The shape cut into the inside of the die/mould. Compared to traditional methods of stamping shapes into sheet metal, hydro forming is better in that it allows for more complex shapes to be created and the fluid used helps regulate the temperature of the metal during forming. This minimizes hotspots in the forming process, which helps maintain uniform grain structure and ultimately maximum component strength. Why go to the trouble of shaping tubes, well apart from the cosmetic benefits, to be able to expand or flair the tubes to help dissipate stresses in areas of high load is preferable to just welding on a strengthening gusset. This just adds weight as well as the potential for heat damage to the joint or tube.
For a set lever/hose/calliper the larger the disc diameter the more powerful the brake will feel. As you correctly pointed out, an increased disc radius positions the calliper further from the axle centre, this increase in distance improves the callipers “leverage” on the disc/wheel and if you have a brake that uses a long/shallow pad as opposed to a short/deep pad, the brake is enhanced further by placing more of the pad contact patch at the maximum radius possible.
Craig, as the undisputed suspension guru I’m hoping you can help.
I am trying to find a replacement rear shock for my four-year-old Marin Alpine Trail FSR TARA mountain bike. Although still working, the one on the bike (X-Fusion O2 Air) has suffered a bit over the years and now has damaged seals. I would like to replace it with a “lock out” type to give more power on the hills and longer road sections.
The problem I’m facing is finding a suitable replacement. After taking advice on sizing up I have determined the length, eye to eye, to be 180mm. Armed with this info I checked several suppliers and manufacturers web sites only to find no match.
Checking the X-Fusion site and contacting one of their UK dealers, I was told X-Fusion have never made a 180mm shock! They also told me fitting a slightly larger shock (190mm) may upset the bike’s geometry or not fit causing it not to work at all. I have also contacted Marin but they have not responded to my plea.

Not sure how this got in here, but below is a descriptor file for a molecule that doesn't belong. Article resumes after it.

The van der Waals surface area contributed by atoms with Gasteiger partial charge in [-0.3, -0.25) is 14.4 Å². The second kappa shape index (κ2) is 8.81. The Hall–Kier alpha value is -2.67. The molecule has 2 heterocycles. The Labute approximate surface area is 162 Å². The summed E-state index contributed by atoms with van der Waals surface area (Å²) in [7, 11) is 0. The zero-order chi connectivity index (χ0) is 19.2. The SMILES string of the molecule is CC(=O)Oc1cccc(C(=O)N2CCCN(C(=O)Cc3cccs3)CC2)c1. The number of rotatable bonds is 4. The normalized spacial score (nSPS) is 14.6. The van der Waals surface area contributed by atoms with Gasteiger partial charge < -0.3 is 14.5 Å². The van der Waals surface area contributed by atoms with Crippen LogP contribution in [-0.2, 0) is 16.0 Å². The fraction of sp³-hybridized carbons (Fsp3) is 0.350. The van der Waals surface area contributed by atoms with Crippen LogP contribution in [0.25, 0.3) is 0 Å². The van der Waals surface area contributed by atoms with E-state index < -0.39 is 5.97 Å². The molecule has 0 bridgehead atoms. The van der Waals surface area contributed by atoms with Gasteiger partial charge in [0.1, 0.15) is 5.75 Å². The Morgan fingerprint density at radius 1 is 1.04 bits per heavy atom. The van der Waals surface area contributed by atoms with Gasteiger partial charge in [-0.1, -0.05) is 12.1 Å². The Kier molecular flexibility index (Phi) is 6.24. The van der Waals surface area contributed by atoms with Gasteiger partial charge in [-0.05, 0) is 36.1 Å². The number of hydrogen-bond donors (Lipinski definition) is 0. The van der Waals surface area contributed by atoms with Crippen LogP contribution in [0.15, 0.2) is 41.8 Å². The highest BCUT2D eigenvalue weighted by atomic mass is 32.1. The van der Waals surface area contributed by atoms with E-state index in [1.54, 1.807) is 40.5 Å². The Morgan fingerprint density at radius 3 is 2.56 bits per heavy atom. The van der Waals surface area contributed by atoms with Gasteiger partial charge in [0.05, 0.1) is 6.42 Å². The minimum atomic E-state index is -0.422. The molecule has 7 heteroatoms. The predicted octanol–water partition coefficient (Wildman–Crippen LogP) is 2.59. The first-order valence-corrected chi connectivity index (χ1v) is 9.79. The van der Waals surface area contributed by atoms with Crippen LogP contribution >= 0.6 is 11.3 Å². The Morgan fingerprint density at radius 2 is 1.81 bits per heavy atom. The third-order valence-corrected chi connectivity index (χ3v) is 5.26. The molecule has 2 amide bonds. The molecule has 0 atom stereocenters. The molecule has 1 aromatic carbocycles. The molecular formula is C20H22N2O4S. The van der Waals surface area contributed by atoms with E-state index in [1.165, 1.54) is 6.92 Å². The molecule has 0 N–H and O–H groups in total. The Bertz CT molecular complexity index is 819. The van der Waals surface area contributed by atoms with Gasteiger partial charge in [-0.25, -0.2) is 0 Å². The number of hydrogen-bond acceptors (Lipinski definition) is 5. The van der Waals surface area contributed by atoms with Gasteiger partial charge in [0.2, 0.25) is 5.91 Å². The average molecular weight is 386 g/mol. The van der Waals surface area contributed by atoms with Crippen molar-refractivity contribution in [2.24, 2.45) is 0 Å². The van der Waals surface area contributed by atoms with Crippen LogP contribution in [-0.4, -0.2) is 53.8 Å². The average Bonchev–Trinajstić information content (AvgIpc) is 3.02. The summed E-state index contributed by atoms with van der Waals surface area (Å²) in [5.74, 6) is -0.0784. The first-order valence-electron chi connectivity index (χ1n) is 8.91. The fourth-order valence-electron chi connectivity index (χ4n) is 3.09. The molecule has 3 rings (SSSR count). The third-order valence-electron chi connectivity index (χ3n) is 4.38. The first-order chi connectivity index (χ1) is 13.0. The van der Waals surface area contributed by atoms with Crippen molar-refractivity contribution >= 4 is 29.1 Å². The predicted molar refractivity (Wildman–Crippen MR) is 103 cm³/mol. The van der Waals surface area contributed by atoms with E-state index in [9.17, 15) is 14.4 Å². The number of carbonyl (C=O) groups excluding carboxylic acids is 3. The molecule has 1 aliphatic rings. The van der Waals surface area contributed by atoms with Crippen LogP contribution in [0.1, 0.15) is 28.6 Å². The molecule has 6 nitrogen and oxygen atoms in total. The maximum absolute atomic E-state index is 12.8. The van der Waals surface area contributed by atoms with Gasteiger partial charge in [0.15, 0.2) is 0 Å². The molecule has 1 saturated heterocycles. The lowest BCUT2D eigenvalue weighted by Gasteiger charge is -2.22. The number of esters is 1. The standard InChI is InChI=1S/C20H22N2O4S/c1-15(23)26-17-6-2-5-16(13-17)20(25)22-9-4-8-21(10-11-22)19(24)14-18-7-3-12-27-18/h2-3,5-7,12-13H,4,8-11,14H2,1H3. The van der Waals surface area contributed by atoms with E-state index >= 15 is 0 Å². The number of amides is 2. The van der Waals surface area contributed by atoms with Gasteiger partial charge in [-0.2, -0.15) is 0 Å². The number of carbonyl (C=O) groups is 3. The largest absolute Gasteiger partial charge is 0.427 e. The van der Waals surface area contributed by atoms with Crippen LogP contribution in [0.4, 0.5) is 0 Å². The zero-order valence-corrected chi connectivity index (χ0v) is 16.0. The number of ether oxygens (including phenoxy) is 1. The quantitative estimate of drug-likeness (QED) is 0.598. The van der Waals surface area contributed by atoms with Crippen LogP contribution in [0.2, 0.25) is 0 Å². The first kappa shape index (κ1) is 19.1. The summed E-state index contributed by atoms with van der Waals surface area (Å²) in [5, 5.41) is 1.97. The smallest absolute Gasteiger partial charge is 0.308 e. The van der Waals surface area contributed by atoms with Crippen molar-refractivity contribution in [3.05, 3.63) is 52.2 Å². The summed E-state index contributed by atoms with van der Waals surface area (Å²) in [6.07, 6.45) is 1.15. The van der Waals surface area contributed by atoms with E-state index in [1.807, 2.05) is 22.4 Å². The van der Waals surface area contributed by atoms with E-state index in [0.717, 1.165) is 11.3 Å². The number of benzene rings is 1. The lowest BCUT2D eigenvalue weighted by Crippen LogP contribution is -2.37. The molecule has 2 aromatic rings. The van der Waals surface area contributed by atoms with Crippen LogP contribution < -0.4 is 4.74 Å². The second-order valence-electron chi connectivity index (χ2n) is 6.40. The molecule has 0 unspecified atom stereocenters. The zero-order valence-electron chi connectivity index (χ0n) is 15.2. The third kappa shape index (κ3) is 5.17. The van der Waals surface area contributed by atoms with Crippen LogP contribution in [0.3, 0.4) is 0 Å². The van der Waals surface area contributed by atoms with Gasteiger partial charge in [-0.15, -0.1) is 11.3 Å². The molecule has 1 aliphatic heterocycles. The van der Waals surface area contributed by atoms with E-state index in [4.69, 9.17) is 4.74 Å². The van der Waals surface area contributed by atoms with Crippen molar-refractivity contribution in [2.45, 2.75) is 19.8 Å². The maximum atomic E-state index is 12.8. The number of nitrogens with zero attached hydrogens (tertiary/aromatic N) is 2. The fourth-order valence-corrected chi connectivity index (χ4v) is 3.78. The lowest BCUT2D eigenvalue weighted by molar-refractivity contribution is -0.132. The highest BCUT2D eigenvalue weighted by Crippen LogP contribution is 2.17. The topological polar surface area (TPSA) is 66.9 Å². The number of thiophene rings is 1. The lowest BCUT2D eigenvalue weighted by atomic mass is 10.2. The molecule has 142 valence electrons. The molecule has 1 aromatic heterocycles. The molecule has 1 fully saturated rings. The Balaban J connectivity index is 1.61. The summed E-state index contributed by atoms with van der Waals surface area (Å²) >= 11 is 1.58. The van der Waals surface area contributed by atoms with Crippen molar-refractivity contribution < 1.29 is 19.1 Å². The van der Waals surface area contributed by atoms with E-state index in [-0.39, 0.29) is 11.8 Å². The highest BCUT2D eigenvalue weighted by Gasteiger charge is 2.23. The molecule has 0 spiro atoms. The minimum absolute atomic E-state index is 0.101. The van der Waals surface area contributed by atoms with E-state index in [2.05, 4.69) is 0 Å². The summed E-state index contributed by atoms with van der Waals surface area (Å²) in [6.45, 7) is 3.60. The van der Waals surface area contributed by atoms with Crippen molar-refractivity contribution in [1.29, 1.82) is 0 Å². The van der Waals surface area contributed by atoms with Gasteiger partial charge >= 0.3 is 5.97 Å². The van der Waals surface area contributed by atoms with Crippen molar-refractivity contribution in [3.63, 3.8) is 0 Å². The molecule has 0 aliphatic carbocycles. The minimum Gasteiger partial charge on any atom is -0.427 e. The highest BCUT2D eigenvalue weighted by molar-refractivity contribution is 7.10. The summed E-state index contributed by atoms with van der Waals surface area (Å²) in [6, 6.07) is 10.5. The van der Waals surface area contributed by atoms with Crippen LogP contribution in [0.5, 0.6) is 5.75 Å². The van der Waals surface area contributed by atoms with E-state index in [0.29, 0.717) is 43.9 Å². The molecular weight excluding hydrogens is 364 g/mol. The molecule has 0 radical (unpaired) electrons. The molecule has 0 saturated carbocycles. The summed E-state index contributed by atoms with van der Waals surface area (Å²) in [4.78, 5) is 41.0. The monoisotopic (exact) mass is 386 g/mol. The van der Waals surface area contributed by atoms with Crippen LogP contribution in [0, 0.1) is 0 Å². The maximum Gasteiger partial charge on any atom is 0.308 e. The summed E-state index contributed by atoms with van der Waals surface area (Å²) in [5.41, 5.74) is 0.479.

The last thing I need is for the shock to give out on me 20 miles from home. Please help.
Richard Stevens, email
The eye-to-eye length on your shock should be 185mm not 180mm, unfortunately this doesn’t mean sourcing a shock will be any easier, this size was unique to Marin and was necessary as a standard 190mm shock won’t fit into the frame! With no shocks available off the shelf in the correct size, you’re going to have to look at getting a 190mm shock modified in length. The ideal shock for your bike would be a Fox RP3 or the newer RP23. After a quick phone call, Rowan at Mojo confirmed that modifying a shock to fit your bike would be no problem and the surcharge on the cost of a new shock is just £20 — check out www.mojo.co.uk.
Angle of the dangle
I’d like to think I know a fair bit about bikes and how they work but every time you guys mention angles, it confuses me. Could you please shed some light on how longer travel forks will affect the performance of the bike negatively by changing the head angle as well as how to tell what the best setup for your bike is?
Paul Gerber, email
To say longer travel forks will affect a bikes performance negatively is a bit of a bold statement. True a change in length in the fork, be it be shorter or longer will effect the geometry, but whether that change is good or bad is subjective.
Longer forks will lift the front end of the bike up, slackening the head angle and increasing the wheelbase of the bike, these changes make the bike feel larger/more stable at speed and while descending, the trade off will be that the slow speed maneuverability will be compromised.
In addition to the head angle changes the bb will also be lifted and whilst everyone appreciates more crank clearance, lifting the rider — or to be more precise the riders centre of gravity — is not good for stability. It’s all a question of compromise. Think of it this way, you want your bike to corner like a low slung F1 car but have the ground clearance and manoeuvrability of a Land Rover Defender, there’s a lot of choice between the extremes which allows for the individual to match their requirements to what’s on offer. Although they don’t always get it right most manufacturers try to spec the right length and style of fork to their frames to satisfy the target audience. Once you vary from the standard set-up you run the risk of screwing up the handling on what might have been a good handling bike MBR’s “adjustable geometry” bike test in the April 2006 issue will shed more light on the issue for you.